Ordinarily, a door is just a door. But in public schools across the country today, it is also a symbol of a troubling dilemma (“To lock classroom doors or not?” Los Angeles Times, Jan. 14). Should classroom doors be locked when students are present to shield them from outside danger, or should they be unlocked to protect students from inside danger?
I have reference now to the Sandy Hook Elementary School carnage in Newtown (the former) and to the Miramonte Elementary School child abuse in Los Angeles (the latter). The debate comes down to which poses the greater threat to students. Given the reality of public school campuses, I think it’s better to keep doors locked. Principals have master keys, which mean they can enter any classroom without notice to deter sexual abuse. This doesn’t guarantee that students will be safe from outside predators, of course, but it does buy a little more time for armed campus police to rush to the scene in the event of a shooter.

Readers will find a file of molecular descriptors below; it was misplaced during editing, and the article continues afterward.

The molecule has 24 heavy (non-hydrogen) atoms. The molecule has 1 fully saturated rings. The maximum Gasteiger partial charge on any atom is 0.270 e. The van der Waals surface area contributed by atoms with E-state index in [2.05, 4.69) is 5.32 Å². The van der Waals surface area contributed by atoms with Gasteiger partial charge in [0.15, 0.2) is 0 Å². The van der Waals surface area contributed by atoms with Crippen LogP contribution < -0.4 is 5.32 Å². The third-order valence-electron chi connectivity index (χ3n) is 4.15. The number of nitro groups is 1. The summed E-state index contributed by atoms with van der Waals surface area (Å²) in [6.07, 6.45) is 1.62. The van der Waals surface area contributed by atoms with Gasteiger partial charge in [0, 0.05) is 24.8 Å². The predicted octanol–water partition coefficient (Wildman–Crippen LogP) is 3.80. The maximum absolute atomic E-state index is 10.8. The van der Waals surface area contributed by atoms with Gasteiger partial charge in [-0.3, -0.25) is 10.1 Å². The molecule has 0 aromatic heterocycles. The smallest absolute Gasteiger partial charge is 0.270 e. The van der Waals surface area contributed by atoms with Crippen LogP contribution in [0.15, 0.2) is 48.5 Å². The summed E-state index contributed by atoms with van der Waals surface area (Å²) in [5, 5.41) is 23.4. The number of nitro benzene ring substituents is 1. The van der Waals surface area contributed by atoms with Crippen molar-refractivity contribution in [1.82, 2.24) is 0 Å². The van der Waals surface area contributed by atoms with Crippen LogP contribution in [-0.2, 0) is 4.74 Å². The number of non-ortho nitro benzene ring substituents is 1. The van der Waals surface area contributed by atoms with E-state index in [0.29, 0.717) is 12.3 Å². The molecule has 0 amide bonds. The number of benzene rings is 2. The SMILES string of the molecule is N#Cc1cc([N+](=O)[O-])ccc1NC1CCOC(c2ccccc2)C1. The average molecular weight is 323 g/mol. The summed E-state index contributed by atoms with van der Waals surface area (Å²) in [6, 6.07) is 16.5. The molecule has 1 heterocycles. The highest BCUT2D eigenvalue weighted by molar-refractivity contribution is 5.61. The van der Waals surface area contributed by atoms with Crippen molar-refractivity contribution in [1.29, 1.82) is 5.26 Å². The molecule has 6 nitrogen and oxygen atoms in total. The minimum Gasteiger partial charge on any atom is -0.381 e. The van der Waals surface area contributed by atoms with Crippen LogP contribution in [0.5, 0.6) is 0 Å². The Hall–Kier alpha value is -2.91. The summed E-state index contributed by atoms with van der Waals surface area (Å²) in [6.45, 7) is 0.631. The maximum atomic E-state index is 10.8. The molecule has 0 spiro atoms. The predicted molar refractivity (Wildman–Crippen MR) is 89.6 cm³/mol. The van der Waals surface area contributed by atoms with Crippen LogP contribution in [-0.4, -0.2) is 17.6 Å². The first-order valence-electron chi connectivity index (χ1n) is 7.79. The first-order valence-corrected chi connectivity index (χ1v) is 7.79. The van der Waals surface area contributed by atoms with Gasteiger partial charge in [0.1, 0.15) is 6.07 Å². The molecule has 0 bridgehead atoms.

On a larger note, the fact that locked or unlocked doors are even an issue is extremely troubling. Schools should be sanctuaries, where teachers can teach and students are safe. When I was a student in K-12, classroom doors were left unlocked except at the end of the school day when both teachers and students had departed. No one gave a second thought to the matter.
It was only when I began teaching in the Los Angeles Unified School District did I become aware. I guess I was lucky because my classroom was a bungalow on the periphery of the sprawling campus. The location alone would have been an easy target for armed intruders. Making matters worse, the school had no telephones in bungalows, and cellphones were not yet in widespread existence. The best protection offered was a combination of armed plainclothes security and administrators who patrolled the campus.
It’s impossible to predict if the recent tragedies and scandals will be repeated elsewhere. The best preparation can go only so far. That’s why I intend to devote an upcoming column to the contentious question of whether teachers should be armed.
The opinions expressed in Walt Gardner’s Reality Check are strictly those of the author(s) and do not reflect the opinions or endorsement of Editorial Projects in Education, or any of its publications.